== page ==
After Congress passed the Affordable Care Act in 2010, the 38 health insurers that operate under the Blue Cross and Blue Shield brand needed guidance, and they needed it fast. Blue Cross and Blue Shield Association, the umbrella group for the independent companies, saw an opportunity not only to streamline the way the insurers got legal advice, but also to save some money in the process.
The Chicago nonprofit had relied for years on its Legal Department Cooperative, an initiative run through its Washington office that coordinated hiring outside counsel on matters of common interest to the independent plans, among other things. The cooperative model proved a good way to cope with the onslaught of new health care regulations, said general counsel Roger Wilson.
"Instead of having each one of the plans’ legal departments go out and hire separate counsel on specific esoteric issues…they did [a request for proposals] and got a fixed rate," Wilson said. "That results in a big savings to the plans and to the Blue system as a whole."
The association and plans divided the cost of hiring Washington-based Miller & Chevalier to provide system-wide advisory services as the health care reform legislation went into effect. Wilson estimated that the move saved the Blue system $18 million in legal expenses.
Kirkland & Ellis partner David Zott, who serves as the association’s lead outside counsel for litigation, singled out the cooperative as an example of the association’s innovative approach to managing its relationship with outside attorneys. "On behalf of themselves and plans, they’ll send out a bid and are able to select the most cost-effective firm," he said.
The association’s legal department might be innovative in its dealings with outside counsel, but it also has an affinity for the tried and true. Given the association’s wide range of functions and the at times complex relationship with the independent insurers, Wilson said, he prefers to stick with law firms that already are up to speed with the association’s way of doing things. The association typically has relied on a group of six to eight law firms in Washington and Chicago.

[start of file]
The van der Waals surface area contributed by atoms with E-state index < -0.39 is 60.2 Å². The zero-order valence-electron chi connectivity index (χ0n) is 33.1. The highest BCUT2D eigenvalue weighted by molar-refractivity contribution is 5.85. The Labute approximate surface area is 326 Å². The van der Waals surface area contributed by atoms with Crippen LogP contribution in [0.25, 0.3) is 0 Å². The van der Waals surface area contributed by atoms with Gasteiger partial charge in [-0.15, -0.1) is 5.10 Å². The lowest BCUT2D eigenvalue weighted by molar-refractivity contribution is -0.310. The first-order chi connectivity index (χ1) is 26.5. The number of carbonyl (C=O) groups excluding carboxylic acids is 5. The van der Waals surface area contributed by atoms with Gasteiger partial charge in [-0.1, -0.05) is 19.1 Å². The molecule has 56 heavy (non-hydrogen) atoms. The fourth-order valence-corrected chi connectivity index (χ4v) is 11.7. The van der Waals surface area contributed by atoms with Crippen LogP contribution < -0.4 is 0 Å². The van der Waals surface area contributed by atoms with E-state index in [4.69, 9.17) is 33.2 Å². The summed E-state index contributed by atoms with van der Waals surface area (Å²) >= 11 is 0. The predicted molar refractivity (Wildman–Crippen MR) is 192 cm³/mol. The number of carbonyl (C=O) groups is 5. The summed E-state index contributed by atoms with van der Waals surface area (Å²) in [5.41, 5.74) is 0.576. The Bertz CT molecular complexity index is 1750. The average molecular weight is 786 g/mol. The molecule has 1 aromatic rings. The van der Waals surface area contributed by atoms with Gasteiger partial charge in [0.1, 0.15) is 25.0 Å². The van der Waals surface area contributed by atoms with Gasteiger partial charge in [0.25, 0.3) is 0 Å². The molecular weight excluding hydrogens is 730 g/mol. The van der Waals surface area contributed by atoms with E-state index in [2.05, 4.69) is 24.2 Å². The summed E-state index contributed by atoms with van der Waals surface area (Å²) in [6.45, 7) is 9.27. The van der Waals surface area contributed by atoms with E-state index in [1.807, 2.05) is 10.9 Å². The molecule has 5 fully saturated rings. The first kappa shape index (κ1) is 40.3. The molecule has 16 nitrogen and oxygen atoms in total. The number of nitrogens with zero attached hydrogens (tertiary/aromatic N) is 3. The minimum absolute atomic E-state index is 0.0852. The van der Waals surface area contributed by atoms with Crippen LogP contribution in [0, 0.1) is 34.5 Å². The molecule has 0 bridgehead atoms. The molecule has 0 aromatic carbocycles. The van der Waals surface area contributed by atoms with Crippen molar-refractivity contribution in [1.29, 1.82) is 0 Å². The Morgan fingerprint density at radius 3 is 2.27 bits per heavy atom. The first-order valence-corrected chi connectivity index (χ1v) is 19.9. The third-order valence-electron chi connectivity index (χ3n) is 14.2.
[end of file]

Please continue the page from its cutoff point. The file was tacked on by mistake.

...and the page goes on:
"What we tend to do is go to those organizations that don’t have an education curve that they have to climb up, costing us money to learn how the system operates," he said. "We have a bevy of outside law firms that we know have expertise in particular areas."
For routine work, Wilson said, the association solicits proposals for firms to handle matters at a fixed rate. The company doesn’t deal with enough human resources matters to warrant a specialized in-house attorney, for instance, so it contracts with a firm at a fixed monthly rate — in recent years, Seyfarth Shaw — to be on hand for that type of work. "We like to get away from the hourly rate if we can," he said.
In other cases, Wilson, a former Kirkland & Ellis partner, said he recognized that a fixed rate wouldn’t be appropriate. The legal department will negotiate certain limits on hourly rates — insisting on a discount for "significant" litigation matters; negotiating percentage caps on how much a firm can increase hourly rates; and saying no to automatic annual hourly rate increases for partners and associates. The association will negotiate a certain number of "free" hours for work not directly associated with litigation, he said, such as appearing before the association board to brief members on the status of a case.
To keep track of fees, the legal department requires outside counsel to submit bills electronically through a web-based system. Wilson said the software enables the association to more efficiently keep tabs on rates and make sure outside counsel complies with the association’s guidelines. "If somebody’s rate has suddenly gone up, and they haven’t come to us to get that approved, the system will point that out," he said.
Although the association doesn’t take a one-size-fits-all approach to fee arrangements, it does have "well-defined guidelines that are helpful for the outside counsel to guide our practice so we know exactly what we need to deliver to be regarded as efficient and productive," Zott said.
Most recently, Zott has led the association and individual plans’ joint defense against antitrust cases consolidated in December as multidistrict litigation in the U.S. District Court for the Northern District of Alabama. Wilson pointed to the case as another instance in which the cooperative model for hiring outside counsel made sense.
Besides cost, Wilson said, the association’s outside counsel guidelines make it clear that it wants reports from firms detailing the diversity of their work forces. "We want to encourage them to make sure people working on our matters do reflect the general population. We try to do that here ourselves at the association," he said. — Zoe Tillman
|Blue Cross and Blue Shield Association, a nonprofit umbrella group for health care insurance companies|
|Number of lawyers in the Chicago area:||13|
|Number of lawyers in the U.S.:||22|
|Number of lawyers worldwide:||22|
|General counsel:||Roger Wilson|
|KEYS TO SUCCESS
"Because of the uniqueness of the Blue Cross Blue Shield system, we look to people who know us. We have a bevy of outside law firms that we know have expertise in particular areas."
"If it’s a routine, regular type of work, we’ll send out [requests for proposals] looking for a fixed rate. We like to get away from the hourly rate if we can."
"There are some matters that don’t lend themselves well to a fixed rate.…In those cases, what we will work to negotiate is off the hourly rates that the firm charges, restricting in various ways the extent to which they can charge us on their hourly rates."
"We want to get reports from firms we deal with on diversity profiles. We want to encourage them to make sure people working on our matters do reflect the general population."
— Roger Wilson, general counsel